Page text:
Hi, I'm J.D. Stein

I am a writer and photographer.

On this site I write about things I am trying to figure out. Topics where I don't have all the answers. I write towards the unknown in hopes it will become knowable.

My writing on what I already know can be found at jdavidstein.com. There I write about money, the economy and investing.

I also create and host the podcast Money For the Rest of Us where I discuss money, investing, the economy and why they matter.

My other site deals with money. Here I leave behind the constrained life of money making to focus on how to live The Good Life, discover your Supreme Goods and achieve the golden and Buddhist means.

J.D. Stein

Why Silence Like Thunder?

I first came across the phrase "silience like thunder" in Soetsu Yanagi's beautifully written book, The Unknown Craftsman. He refers to it in discussing the Japanese concept of shibui (the noun form is shibusa)‒one of those wonderful Japanese terms that doesn't translate well into English.

Soetsu writes that the closest words in English to shibui are "austere, subdued, restrained, but to the Japanese the word is more complex suggesting quietness, depth, simplicity, purity. The beauty it describes is introversive, the beauty of inner radiance."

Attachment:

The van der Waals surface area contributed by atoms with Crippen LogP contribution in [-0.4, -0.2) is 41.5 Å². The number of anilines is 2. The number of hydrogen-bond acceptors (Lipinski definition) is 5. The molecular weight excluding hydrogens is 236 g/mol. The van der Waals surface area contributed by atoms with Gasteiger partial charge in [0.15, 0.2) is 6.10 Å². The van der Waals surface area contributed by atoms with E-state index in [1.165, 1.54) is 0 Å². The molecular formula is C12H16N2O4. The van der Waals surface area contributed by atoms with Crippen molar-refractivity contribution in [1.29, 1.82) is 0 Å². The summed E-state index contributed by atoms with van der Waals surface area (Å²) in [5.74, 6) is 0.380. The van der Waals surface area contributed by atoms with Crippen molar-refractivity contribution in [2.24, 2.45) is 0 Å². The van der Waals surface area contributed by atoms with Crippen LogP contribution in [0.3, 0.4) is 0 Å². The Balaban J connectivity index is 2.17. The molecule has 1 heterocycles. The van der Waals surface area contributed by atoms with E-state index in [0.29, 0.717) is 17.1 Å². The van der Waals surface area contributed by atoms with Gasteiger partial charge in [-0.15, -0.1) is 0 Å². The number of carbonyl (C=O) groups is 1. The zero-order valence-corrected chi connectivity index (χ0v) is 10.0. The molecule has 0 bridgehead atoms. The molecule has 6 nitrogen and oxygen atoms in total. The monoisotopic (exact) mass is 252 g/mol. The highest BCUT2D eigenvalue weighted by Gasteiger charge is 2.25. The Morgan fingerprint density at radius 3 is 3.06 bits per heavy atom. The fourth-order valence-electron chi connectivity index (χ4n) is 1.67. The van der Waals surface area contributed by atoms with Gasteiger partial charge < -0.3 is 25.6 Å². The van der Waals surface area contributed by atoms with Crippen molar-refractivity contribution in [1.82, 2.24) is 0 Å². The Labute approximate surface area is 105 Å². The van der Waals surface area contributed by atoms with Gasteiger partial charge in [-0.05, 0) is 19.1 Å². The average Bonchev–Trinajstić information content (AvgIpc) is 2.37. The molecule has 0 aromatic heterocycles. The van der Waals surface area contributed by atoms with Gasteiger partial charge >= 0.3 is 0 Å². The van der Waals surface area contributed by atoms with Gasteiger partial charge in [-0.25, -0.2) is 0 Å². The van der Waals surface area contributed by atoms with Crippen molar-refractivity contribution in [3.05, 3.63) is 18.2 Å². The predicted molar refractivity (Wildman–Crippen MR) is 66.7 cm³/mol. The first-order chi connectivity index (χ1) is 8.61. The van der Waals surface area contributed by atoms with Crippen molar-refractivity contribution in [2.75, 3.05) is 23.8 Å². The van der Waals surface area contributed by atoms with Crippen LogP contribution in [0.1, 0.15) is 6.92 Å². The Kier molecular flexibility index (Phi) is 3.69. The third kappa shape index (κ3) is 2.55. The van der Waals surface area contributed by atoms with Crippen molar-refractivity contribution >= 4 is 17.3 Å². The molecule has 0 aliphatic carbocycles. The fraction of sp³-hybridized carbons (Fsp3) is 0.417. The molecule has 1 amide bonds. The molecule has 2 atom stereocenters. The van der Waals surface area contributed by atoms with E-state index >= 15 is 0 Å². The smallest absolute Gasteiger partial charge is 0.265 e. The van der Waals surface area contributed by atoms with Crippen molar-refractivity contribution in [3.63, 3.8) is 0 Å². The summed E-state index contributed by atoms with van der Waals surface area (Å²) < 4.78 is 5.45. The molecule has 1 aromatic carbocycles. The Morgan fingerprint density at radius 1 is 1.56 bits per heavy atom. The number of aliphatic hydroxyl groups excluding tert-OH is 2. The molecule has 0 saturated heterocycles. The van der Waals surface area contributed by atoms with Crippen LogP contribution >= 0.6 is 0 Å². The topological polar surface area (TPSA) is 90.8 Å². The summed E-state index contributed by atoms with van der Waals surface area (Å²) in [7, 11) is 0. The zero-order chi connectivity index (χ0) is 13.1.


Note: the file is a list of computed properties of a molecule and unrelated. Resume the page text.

He goes on to say that "reticence is an essential element in shibusa, but it must not be a negative, it must express an infinite affirmation. An object ought, in the spirit of Buddhism, show motion in stability, stability in motion. This reticence is sometimes referred to as "silence like thunder."

How to Live

Creating art or living a life that exudes inner radiance, infinite affirmation, motion in stability, stability in motion is challenging.

It takes practice. Mindfulness.

Such art and artful living reach a level of perfection described by Aristotle when you can "not take from it nor add to it, meaning that excess and deficiency destroy perfection, while adherence to the mean preserves it."

The mean we should aim for is a life lived and art created for its own sake, not for the sake of achieving something else. Such a life is filled with The Supreme Good of eudaimonia. It is The Good Life.

Conversely, a life overwhelmingly focused on obtaining second order goods is a "constrained kind of life" says Aristotle.

"Clearly wealth is not the Good we are in search of, for it is only good as being useful, a means to something else."

Site Details

This site is designed and maintained by me using the Bootstrap framework. I host it on Amazon Web Services using Cloudfront and S3 for less than $1 a month.

All photos on this site are my original work and are taken with either a Nikon D7000 using a 70-200m f/2.8 lens or my iPhone.

Here is a list of all essays to date.

Contact Info

Here's how you can reach me:

J.D. Stein
P.O. Box 397
Tetonia, ID 83452
P: (208) 557-9020